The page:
If I couldn't laugh. . .
. . .I would have to cry. Yesterday's SQL Slammer worm attack exploited a known fault in Microsoft SQL Server 2000--which Microsoft patched 6 months ago! Which db admins could fix with a frigging password. Which sysdmins could avoid by not exposing their database servers to the public Internet. Just like the Nimda and Code Red worms, which exploited known, patched faults. In fact, I applied the IIS patch to my WinNT (it's now Win2K) machine a month before the original Code Red attack--and a month before my employer's IT department took action (day late, many dollars short).
Major SQL Server 2000 Worm Hits The Web. Because of failure to apply existing SQL Server 2000 patch which Microsoft posted last July, a number of database servers across the Web backbone were attacked by a virus-like worm on Saturday morning. [Microsoft Watch from Mary Jo Foley]
Update: 'Slammer' worm slugs Internet, slows Web traffic. One security firm estimated that 150,000 to 200,000 servers worldwide have already been infected by today's attack, which hit the Internet at about 12:30 a.m. EST. [Computerworld News]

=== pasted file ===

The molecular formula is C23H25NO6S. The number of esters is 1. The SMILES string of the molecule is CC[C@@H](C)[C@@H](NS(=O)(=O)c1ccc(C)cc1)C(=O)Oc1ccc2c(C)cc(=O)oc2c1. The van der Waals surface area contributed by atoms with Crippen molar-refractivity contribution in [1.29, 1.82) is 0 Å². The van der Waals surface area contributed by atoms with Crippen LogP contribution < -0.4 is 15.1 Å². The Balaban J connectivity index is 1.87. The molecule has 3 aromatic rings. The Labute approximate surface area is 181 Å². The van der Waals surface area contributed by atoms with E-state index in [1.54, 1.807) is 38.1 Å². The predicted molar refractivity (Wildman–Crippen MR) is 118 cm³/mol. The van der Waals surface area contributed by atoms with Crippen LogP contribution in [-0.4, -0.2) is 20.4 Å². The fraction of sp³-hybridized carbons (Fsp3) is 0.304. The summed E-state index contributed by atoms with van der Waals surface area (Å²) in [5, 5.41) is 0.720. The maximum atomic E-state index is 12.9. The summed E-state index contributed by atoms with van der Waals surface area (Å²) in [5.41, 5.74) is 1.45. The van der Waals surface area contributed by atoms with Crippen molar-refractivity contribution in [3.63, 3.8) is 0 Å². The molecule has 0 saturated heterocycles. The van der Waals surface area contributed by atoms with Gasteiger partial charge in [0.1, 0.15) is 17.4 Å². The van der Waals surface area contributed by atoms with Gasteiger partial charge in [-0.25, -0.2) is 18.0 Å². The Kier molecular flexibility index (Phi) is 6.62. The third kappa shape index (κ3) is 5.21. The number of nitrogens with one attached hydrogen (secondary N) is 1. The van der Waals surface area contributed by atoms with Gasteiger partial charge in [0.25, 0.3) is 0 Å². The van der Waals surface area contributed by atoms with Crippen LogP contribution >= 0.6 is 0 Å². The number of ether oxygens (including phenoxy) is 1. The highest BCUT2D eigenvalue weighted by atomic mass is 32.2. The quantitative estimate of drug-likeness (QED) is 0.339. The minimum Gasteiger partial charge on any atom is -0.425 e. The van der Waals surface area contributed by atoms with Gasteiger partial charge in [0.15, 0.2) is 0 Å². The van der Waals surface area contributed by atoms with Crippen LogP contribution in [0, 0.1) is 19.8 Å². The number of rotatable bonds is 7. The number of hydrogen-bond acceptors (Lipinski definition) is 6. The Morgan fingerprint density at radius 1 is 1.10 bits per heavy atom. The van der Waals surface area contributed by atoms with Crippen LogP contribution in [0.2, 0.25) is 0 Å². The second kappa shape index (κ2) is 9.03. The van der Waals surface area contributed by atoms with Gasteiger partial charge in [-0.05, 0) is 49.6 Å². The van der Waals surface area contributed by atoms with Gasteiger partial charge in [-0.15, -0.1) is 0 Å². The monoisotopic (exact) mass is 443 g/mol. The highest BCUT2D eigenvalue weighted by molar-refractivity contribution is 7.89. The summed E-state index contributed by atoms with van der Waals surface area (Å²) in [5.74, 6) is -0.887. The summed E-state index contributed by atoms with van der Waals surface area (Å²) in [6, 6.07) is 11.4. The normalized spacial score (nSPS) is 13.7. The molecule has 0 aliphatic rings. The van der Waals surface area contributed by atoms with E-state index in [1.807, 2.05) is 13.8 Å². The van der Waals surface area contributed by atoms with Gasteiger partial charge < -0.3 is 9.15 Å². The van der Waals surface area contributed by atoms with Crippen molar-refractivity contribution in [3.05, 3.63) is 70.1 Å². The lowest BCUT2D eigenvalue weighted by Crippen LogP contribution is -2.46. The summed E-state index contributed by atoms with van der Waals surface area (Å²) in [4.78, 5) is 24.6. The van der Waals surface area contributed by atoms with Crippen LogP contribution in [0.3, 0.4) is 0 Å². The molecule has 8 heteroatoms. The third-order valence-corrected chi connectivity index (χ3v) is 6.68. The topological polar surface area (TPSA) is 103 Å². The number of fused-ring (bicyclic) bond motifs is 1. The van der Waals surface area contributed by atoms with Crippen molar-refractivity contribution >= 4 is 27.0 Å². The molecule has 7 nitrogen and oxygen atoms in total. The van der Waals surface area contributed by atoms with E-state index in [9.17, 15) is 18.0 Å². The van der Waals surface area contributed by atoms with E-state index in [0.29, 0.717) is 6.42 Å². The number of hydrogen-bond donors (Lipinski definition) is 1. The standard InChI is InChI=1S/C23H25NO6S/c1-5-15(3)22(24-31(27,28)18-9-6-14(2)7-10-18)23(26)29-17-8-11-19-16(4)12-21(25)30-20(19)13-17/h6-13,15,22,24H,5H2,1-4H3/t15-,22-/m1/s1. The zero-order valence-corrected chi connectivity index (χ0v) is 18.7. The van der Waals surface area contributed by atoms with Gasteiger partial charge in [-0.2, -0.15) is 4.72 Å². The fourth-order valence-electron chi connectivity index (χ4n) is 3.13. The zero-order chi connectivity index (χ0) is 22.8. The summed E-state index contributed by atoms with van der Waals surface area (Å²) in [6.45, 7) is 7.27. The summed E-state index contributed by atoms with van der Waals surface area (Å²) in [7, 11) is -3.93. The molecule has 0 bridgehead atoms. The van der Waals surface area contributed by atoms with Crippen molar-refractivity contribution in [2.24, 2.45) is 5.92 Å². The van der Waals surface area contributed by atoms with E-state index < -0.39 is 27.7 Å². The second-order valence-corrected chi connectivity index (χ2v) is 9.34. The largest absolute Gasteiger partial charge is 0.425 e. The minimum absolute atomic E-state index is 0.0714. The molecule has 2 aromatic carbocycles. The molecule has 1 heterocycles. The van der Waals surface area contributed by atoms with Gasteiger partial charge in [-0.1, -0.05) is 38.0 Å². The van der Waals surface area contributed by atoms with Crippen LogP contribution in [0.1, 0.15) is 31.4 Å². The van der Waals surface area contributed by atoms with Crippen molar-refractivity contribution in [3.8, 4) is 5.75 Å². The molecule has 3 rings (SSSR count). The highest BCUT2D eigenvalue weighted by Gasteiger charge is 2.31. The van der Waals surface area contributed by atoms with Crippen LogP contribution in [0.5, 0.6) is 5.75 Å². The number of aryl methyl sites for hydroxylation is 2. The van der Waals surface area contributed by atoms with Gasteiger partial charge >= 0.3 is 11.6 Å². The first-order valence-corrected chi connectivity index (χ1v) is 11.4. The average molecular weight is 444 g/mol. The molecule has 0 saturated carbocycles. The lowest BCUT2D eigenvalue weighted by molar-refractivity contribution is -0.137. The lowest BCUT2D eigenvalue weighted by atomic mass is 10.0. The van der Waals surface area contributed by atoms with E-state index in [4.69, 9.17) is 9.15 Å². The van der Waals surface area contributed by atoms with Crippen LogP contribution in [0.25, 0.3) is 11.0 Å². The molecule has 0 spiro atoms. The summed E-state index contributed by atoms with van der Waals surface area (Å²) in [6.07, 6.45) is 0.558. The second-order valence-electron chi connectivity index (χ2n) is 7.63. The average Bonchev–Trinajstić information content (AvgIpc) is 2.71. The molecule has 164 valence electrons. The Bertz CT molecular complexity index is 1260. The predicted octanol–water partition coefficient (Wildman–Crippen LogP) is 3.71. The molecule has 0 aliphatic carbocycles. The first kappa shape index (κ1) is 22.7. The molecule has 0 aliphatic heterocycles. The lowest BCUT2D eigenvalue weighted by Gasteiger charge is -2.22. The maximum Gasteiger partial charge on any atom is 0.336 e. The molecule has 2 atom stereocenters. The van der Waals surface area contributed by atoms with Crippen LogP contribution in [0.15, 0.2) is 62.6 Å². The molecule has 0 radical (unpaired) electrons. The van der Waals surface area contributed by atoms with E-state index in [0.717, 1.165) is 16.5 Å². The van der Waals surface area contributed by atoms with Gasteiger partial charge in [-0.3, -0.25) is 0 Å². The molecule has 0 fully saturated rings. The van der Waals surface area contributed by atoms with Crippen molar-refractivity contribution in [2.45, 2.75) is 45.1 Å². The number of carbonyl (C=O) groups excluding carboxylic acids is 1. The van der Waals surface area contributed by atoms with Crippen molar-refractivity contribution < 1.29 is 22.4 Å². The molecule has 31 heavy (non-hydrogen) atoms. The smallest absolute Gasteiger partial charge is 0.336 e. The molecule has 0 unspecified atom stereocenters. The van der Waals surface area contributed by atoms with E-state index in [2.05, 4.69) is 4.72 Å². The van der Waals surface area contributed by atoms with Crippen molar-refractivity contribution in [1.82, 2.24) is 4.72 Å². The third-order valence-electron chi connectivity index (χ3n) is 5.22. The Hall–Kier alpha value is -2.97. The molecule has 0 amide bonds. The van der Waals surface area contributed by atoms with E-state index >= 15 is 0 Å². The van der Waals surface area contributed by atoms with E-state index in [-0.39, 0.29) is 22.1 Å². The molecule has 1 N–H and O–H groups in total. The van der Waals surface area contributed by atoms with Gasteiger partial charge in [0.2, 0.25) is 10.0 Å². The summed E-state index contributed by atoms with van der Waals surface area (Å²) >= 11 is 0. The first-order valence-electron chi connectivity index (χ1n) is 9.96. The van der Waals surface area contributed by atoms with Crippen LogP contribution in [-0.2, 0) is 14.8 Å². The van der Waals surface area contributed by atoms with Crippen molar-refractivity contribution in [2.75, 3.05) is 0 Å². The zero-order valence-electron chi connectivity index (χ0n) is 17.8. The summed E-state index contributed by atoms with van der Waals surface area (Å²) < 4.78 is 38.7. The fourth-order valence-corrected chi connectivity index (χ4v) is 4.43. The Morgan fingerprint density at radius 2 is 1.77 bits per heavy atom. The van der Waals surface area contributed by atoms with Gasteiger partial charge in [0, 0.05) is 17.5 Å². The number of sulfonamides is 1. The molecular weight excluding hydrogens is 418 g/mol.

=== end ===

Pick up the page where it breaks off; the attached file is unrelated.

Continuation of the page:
Virus Overwhelms Global Internet Systems. A fast-spreading, virus-like infection slowed Internet traffic Saturday, overwhelming the world's digital pipelines and interfering with Web browsing and e-mail delivery. By The Associated Press. [New York Times: Technology]
Fresh warning over cyber attack. Experts warn of new outbreaks of a computer worm when business users return to work. [BBC News | Technology | UK Edition]
And of course the most complete coverage came from Slashdot:
"Since about midnight EST almost every host on the internet has been receiving a 376 byte UDP payload on port ms-sql-m (1434) from a random infected server. Reports of some hosts receiving 10 per minute or more. internetpulse.net is reporting UUNet and Internap are being hit very hard. This is the cause of major connectivity problems being experienced worldwide. It is believed this worm leverages a vulnerability published in June 2002. Several core routers have taken to blocking port 1434 outright. If you run Microsoft SQL Server, make sure the public internet can't access it. If you manage a gateway, consider dropping UDP packets sent to port 1434." bani adds "This has effectively disabled 5 of the 13 root nameservers."
If you're running an unpatched server open to the Internet, you (and we) have no one to blame but yourself.